# Ticket #7301: trac_7301.2.patch

File trac_7301.2.patch, 10.0 KB (added by wdj, 13 years ago)

apply this patch only to 4.3.

• ## sage/combinat/integer_vector.py

# HG changeset patch
# User DavidJoyner <wdjoyner@gmail.com>
# Date 1262003958 18000
# Node ID 04bf06a1338ed82c40a1f7295cbec9a9a39ef91c
# Parent  21efb0b3fc474972b5c7f617d99173536a3d79d0
implementation of Gale-Ryser theorem constructions

diff -r 21efb0b3fc47 -r 04bf06a1338e sage/combinat/integer_vector.py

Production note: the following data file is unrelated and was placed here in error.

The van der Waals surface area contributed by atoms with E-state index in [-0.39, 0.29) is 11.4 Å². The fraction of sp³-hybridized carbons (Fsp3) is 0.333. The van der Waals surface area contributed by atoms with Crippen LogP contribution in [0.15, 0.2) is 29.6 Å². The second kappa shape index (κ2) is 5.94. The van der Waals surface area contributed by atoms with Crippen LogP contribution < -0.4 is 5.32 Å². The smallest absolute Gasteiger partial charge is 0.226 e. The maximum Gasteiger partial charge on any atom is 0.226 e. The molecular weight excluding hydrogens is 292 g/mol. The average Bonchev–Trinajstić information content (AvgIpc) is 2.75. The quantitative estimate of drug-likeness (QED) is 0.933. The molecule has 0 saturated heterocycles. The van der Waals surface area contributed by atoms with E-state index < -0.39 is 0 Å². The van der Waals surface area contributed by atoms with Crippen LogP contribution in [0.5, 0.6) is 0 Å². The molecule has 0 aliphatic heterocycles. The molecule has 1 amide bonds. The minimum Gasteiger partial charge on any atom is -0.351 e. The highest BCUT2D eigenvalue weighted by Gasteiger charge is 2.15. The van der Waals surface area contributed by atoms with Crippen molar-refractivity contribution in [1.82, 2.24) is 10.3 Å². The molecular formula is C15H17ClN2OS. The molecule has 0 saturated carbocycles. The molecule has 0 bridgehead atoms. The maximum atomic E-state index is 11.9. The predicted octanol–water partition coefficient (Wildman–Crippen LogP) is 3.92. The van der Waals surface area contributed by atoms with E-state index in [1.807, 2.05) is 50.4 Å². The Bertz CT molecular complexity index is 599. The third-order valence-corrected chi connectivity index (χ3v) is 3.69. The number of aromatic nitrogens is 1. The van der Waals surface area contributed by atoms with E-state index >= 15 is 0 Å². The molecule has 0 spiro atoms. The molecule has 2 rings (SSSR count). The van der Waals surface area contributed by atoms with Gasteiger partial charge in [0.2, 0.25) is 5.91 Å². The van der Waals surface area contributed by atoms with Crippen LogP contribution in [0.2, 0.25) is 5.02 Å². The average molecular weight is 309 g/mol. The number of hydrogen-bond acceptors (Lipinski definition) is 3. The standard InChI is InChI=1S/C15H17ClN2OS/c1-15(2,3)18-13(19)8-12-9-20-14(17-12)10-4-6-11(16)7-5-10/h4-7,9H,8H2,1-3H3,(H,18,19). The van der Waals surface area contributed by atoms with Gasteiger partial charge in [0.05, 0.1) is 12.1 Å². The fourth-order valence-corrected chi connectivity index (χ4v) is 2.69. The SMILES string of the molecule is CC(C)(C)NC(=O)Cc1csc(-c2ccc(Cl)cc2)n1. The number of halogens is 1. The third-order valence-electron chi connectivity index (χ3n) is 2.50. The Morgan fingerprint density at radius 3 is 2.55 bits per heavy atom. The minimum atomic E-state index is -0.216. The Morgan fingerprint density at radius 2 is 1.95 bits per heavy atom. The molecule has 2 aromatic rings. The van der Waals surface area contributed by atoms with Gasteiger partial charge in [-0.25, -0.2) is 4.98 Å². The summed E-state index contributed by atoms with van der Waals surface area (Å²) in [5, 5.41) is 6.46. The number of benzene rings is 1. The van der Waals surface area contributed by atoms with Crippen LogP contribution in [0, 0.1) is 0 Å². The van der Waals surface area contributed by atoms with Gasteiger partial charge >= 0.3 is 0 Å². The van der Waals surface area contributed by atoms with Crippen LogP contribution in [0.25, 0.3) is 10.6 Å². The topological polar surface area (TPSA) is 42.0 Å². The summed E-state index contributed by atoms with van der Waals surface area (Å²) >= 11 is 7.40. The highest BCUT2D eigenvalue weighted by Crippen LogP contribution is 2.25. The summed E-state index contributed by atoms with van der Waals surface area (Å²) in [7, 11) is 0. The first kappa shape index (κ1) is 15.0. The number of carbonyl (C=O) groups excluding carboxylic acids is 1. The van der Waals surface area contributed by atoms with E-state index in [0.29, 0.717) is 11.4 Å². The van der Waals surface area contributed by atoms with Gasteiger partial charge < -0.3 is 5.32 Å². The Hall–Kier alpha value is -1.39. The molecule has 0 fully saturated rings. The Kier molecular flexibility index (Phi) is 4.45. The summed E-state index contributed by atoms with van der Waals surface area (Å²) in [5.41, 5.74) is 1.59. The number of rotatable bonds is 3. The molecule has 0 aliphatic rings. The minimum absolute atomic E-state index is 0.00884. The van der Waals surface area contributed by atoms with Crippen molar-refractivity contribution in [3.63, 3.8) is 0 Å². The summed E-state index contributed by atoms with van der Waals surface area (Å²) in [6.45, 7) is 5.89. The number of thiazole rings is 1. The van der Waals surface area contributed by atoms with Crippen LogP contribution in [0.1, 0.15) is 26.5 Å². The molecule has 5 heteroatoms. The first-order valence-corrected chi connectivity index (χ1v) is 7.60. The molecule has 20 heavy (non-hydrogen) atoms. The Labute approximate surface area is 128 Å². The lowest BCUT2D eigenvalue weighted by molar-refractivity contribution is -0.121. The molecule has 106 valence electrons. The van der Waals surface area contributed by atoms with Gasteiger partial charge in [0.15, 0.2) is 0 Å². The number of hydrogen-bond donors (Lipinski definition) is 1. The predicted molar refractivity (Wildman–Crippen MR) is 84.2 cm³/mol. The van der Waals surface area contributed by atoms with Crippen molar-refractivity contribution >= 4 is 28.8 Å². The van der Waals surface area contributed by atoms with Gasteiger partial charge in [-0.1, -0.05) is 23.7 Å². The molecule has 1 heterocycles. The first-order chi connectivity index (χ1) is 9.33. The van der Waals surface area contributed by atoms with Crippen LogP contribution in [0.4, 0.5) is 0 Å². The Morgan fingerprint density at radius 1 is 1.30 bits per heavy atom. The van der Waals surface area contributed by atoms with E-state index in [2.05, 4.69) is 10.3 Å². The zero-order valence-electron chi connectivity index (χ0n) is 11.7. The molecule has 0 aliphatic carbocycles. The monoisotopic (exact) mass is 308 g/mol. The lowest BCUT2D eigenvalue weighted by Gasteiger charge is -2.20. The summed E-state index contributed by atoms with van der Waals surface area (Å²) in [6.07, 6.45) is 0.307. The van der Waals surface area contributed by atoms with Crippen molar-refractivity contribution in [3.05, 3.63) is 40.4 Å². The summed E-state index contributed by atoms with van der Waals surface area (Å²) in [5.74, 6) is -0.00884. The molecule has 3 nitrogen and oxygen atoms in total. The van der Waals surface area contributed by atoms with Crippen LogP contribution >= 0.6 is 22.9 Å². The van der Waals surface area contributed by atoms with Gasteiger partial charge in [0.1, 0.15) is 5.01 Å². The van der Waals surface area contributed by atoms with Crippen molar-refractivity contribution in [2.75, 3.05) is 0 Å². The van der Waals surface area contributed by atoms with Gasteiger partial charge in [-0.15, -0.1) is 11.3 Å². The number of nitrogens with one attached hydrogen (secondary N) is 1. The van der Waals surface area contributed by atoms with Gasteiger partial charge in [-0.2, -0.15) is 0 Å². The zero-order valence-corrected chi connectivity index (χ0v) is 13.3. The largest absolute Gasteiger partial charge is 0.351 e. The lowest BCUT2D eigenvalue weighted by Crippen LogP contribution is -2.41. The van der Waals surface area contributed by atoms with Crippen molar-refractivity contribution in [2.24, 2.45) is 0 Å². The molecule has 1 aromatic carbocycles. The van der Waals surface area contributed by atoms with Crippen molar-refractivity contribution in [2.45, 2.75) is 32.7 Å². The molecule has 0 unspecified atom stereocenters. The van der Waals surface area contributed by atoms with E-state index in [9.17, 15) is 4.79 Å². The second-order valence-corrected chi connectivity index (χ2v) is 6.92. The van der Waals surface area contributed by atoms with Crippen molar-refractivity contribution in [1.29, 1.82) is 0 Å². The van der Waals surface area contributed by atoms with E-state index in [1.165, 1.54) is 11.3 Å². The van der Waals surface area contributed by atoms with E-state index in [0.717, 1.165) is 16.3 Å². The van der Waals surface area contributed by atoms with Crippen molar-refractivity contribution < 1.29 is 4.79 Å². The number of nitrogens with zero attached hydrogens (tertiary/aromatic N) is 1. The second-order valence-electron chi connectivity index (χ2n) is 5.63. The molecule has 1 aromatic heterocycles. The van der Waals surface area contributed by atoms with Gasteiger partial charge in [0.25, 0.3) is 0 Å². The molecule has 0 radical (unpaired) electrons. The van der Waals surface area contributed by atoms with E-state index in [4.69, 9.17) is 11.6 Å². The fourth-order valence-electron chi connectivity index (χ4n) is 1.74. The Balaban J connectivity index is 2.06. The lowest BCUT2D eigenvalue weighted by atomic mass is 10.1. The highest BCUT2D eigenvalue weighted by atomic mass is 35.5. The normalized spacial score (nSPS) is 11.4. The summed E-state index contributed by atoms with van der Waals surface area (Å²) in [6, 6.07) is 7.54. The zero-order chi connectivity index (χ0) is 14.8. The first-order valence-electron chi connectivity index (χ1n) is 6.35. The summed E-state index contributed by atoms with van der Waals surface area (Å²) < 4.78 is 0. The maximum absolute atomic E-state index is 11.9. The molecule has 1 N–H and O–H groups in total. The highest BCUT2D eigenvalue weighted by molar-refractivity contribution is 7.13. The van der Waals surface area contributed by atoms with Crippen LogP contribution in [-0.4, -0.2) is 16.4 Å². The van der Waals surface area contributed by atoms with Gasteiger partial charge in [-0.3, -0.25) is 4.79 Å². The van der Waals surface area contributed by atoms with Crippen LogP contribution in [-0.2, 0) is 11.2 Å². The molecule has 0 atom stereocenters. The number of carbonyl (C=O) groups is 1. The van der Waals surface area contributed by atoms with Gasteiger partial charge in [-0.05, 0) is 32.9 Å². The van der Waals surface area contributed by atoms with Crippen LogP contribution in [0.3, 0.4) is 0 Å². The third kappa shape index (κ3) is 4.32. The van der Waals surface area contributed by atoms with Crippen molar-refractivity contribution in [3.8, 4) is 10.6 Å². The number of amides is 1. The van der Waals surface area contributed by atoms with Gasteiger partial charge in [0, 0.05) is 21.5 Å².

a import functools def is_gale_ryser(r,s): r""" INPUT:  r, s - integer sequences $r=(r_1,...,r_m)$ and $s=(s_1,...,s_n)$, where $r_1\geq r_2 ... geq r_m\geq 0$, $s_1\geq s_2 ... geq s_n\geq 0$. Let $r^*$ denote the conjugate of $r$. OUTPUT: The boolean value of $s\preceq r^*$, where $\preceq$ is the ordering on sequences above. We say that a pair of such sequences $(r,s)$ is {\bf Gale-Ryser} if  $s\leq r^*$ (in which case the hypothesis to the Gale-Ryser Theorem is satisfied). EXAMPLES: sage: from sage.combinat.integer_vector import is_gale_ryser sage: is_gale_ryser([4,2,2],[3,3,1,1]) True sage: is_gale_ryser([4,2,1,1],[3,3,1,1]) True sage: is_gale_ryser([3,2,1,1],[3,3,1,1]) False REMARK: In the literature, what we are calling a Gale-Ryser sequence sometimes goes by the (rather generic-sounding) term realizable sequence''. """ from sage.combinat.partition import Partition r2 = [x for x in r if x>0] # remove extraneous 0's s2 = [x for x in s if x>0] rstar = Partition(r2).conjugate() m = len(rstar) if m > len(s2): return False for i in range(1,m): #print i, sum(s2[:i]), sum(rstar[:i]) if sum(rstar[:i]) < sum(s2[:i]): return False if sum(rstar) <> sum(s2): return False return True def slider01(A, t, k): r""" Assumes $A$ is a $(0,1)$-matrix. For each of the $t$ rows with highest row sums, this function returns a matrix $B$ which is the same as $A$ except that it has slid exactly one $1$ in $A$ over to the $k$-th column. INPUT:: A - an $m\times n$ (0,1) matrix t, k - integers satisfying $0 < t < m$, $0 < k < n$ OUTPUT:: An $m\times n$ (0,1) matrix, which is the same as $A$ except that it has exactly one $1$ in $A$ slid over to the $k$-th column. EXAMPLES:: sage: from sage.combinat.integer_vector import slider01 sage: A = matrix([[1,1,1,0],[1,1,1,0],[1,0,0,0],[1,0,0,0]]) sage: A [1 1 1 0] [1 1 1 0] [1 0 0 0] [1 0 0 0] sage: slider01(A, 1, 3) [1 1 1 0] [1 1 0 1] [1 0 0 0] [1 0 0 0] sage: slider01(A, 3, 3) [1 1 1 0] [1 1 1 0] [1 0 0 0] [0 0 0 1] """ from sage.matrix.constructor import matrix maxrows = [] m = len(A.rows()) n = len(A.columns()) B = matrix(m,n) rowsums = [sum(A.row(i)) for i in range(m)] maxrows = [rowsums[i] for i in range(t)] # t rows with max rowsums maxRows = [] # want these to correspond to elts of maxrows B = [list(A.row(i)) for i in range(m)] for i in range(m): if sum(A.row(i)) in maxrows: maxRows.append(i)  # >= t rows numbers with max rowsums for j in range(len(maxrows)): i = maxRows[-1] rw = A.row(i) # to make mutable # now we want to move the rightmost left 1 to the k-th column rwlist = list(rw) if not(0 in rwlist): N = n-1 else: N = rwlist.index(0) rwlist[int(N)-1] = 0 rwlist[k] = 1 B[i] = rwlist return matrix(B) def gale_ryser_theorem(p1, p2, algorithm="ryser"): r""" Returns the binary matrix given by the Gale-Ryser theorem. The Gale Ryser theorem asserts that if p_1,p_2 are two partitions of n of respective lengths k_1,k_2, then there is a binary k_1\times k_2 matrix M such that p_1 is the vector of row sums and p_2 is the vector of column sums of M, if and only if p_2 dominates p_1. INPUT:: - p1 -- the first partition of n (trailing 0's allowed) - p2 -- the second partition of n (trailing 0's allowed) OUTPUT:: - A binary matrix OPTION:: algorithm - "ryser" (default) implements the construction due to Ryser [1]. - "gale" (or anything other than "gale") implements the construction due to Gale [2]. ALGORITHM: (Gale:) The Gale-Ryser theorem asserts that the following Linear Program admits a solution. .. MATH:: \forall i&\sum_{j=1}^{k_2} b_{i,j}=p_{1,j}\\ \forall i&\sum_{j=1}^{k_1} b_{j,i}=p_{2,j}\\ &b_{i,j}\mbox{ is a binary variable} (Ryser:) The construction of an $m\times n$ matrix $A=A_{r,s}$, due to Ryser [1], is described as follows. The construction works if and only if have $s\preceq r^*$. * Construct the $m\times n$ matrix $B$ from $r$ by defining the $i$-th row of $B$ to be the vector whose first $r_i$ entries are $1$, and the remainder are $0$'s, $1\leq i\leq m$. This maximal matrix $B$ with row sum $r$ and ones left justified has column sum $r^{*}$. * Shift the last $1$ in certain rows of $B$ to column $n$ in order to achieve the sum $s_n$. Call this $B$ again. * The $1$'s in column n are to appear in those rows in which $A$ has the largest row sums, giving preference to the bottom-most positions in case of ties. * Note: When this step automatically "fixes" other columns, one must skip ahead to the first column index with a wrong sum in the step below. * Proceed inductively to construct columns $n-1$, ..., $2$, $1$. * Set $A = B$. Return $A$. EXAMPLES:: Computing the matrix for p_1=p_2=2+2+1 :: sage: from sage.combinat.integer_vector import gale_ryser_theorem sage: p1 = [2,2,1] sage: p2 = [2,2,1] sage: print gale_ryser_theorem(p1, p2, algorithm="gale") # Optional - requires GLPK or CBC [0 1 1] [1 1 0] [1 0 0] Or for a non-square matrix with p_1=3+3+2+1 and p_2=3+2+2+1+1 :: sage: p1 = [3,3,2,1] sage: p2 = [3,2,2,1,1] sage: print gale_ryser_theorem(p1, p2, algorithm="gale") # Optional - requires GLPK or CBC [1 0 1 1 0] [1 0 1 0 1] [1 1 0 0 0] [0 1 0 0 0] sage: p1 = [3,3,1,1] sage: p2 = [3,3,1,1] sage: gale_ryser_theorem(p1, p2) [1 1 1 0] [1 1 0 1] [1 0 0 0] [0 1 0 0] sage: p1 = [4,2,2] sage: p2 = [3,3,1,1] sage: gale_ryser_theorem(p1, p2) [1 1 1 1] [1 1 0 0] [1 1 0 0] sage: p1 = [4,2,2,0] sage: p2 = [3,3,1,1,0,0] sage: gale_ryser_theorem(p1, p2) [1 1 1 1 0 0] [1 1 0 0 0 0] [1 1 0 0 0 0] [0 0 0 0 0 0] REFERENCES:: [1] H. J. Ryser, Combinatorial Mathematics, Carus Monographs, MAA, 1963. [2] D. Gale, A theorem on flows in networks, Pacific J. Math. 7(1957)1073-1082. """ from sage.combinat.partition import Partition from sage.matrix.constructor import matrix if sum(p1) != sum(p2): raise ValueError("The two lists must sum to the same value.") if not Partition(p2).conjugate().dominates(Partition(p1)): raise ValueError("The domination criterion is not fulfilled.") if algorithm == "gale": from sage.numerical.mip import MixedIntegerLinearProgram p1 = Partition(p1) p2 = Partition(p2) k1=p1.length() k2=p2.length() p = MixedIntegerLinearProgram() b = p.new_variable(dim=2) for (i,c) in enumerate(p1): p.add_constraint(sum([b[i][j] for j in xrange(k2)]),min=c,max=c) for (i,c) in enumerate(p2): p.add_constraint(sum([b[j][i] for j in xrange(k1)]),min=c,max=c) p.set_objective(None) p.set_binary(b) p.solve() b = p.get_values(b) M = [[0]*k2 for i in xrange(k1)] for i in xrange(k1): for j in xrange(k2): M[i][j] = int(b[i][j]) return matrix(M) else: r = p1; s = p2 if not(is_gale_ryser(r,s)): return False rstar = Partition(r).conjugate() m = len(r) n = len(s) rowsA0 = [[0]*n]*m for j in range(m): if js[n-k]: break A0 = slider01(A0,s[n-k],n-k) return A0 def _default_function(l, default, i): """ EXAMPLES:: """ return infinity class IntegerVectors_nk(CombinatorialClass): def __init__(self, n, k): """